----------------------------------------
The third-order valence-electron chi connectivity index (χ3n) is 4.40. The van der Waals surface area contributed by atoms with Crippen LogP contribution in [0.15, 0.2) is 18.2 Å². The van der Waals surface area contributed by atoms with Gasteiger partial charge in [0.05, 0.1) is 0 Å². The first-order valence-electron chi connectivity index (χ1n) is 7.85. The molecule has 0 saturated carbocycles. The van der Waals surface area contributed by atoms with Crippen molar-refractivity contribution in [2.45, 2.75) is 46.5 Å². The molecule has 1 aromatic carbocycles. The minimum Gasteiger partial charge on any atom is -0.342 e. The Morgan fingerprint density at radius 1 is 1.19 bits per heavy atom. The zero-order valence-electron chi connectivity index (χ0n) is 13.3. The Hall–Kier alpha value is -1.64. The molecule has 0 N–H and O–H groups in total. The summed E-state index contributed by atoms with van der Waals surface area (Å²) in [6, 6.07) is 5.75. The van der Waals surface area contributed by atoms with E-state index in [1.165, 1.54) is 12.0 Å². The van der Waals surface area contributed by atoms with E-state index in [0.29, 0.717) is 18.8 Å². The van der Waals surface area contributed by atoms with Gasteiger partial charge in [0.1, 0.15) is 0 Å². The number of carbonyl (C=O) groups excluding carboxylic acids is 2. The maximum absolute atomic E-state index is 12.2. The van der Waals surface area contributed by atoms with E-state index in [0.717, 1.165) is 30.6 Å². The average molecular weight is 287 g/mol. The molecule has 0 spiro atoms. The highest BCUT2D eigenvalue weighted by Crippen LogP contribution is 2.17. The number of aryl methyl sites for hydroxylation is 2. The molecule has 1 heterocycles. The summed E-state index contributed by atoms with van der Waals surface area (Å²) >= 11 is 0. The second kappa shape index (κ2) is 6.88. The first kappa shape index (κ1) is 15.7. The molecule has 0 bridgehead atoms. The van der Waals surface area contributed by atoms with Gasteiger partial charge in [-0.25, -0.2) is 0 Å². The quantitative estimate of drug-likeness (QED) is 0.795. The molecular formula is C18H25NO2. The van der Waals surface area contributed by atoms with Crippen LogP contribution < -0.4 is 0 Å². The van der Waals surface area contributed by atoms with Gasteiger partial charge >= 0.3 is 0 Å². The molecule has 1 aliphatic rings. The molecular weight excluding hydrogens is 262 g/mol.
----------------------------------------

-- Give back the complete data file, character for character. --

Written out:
The third-order valence-electron chi connectivity index (χ3n) is 4.40. The van der Waals surface area contributed by atoms with Crippen LogP contribution in [0.15, 0.2) is 18.2 Å². The van der Waals surface area contributed by atoms with Gasteiger partial charge in [0.05, 0.1) is 0 Å². The first-order valence-electron chi connectivity index (χ1n) is 7.85. The molecule has 0 saturated carbocycles. The van der Waals surface area contributed by atoms with Crippen molar-refractivity contribution in [2.45, 2.75) is 46.5 Å². The molecule has 1 aromatic carbocycles. The minimum Gasteiger partial charge on any atom is -0.342 e. The Morgan fingerprint density at radius 1 is 1.19 bits per heavy atom. The zero-order valence-electron chi connectivity index (χ0n) is 13.3. The Hall–Kier alpha value is -1.64. The molecule has 0 N–H and O–H groups in total. The summed E-state index contributed by atoms with van der Waals surface area (Å²) in [6, 6.07) is 5.75. The van der Waals surface area contributed by atoms with E-state index in [1.165, 1.54) is 12.0 Å². The van der Waals surface area contributed by atoms with E-state index in [0.29, 0.717) is 18.8 Å². The van der Waals surface area contributed by atoms with Gasteiger partial charge in [0.1, 0.15) is 0 Å². The number of carbonyl (C=O) groups excluding carboxylic acids is 2. The maximum absolute atomic E-state index is 12.2. The van der Waals surface area contributed by atoms with E-state index in [0.717, 1.165) is 30.6 Å². The average molecular weight is 287 g/mol. The molecule has 0 spiro atoms. The highest BCUT2D eigenvalue weighted by Crippen LogP contribution is 2.17. The number of aryl methyl sites for hydroxylation is 2. The molecule has 1 heterocycles. The summed E-state index contributed by atoms with van der Waals surface area (Å²) >= 11 is 0. The second kappa shape index (κ2) is 6.88. The first kappa shape index (κ1) is 15.7. The molecule has 0 bridgehead atoms. The van der Waals surface area contributed by atoms with Gasteiger partial charge in [-0.25, -0.2) is 0 Å². The quantitative estimate of drug-likeness (QED) is 0.795. The molecular formula is C18H25NO2. The van der Waals surface area contributed by atoms with Crippen LogP contribution < -0.4 is 0 Å². The van der Waals surface area contributed by atoms with Gasteiger partial charge >= 0.3 is 0 Å². The molecule has 1 aliphatic rings. The molecular weight excluding hydrogens is 262 g/mol.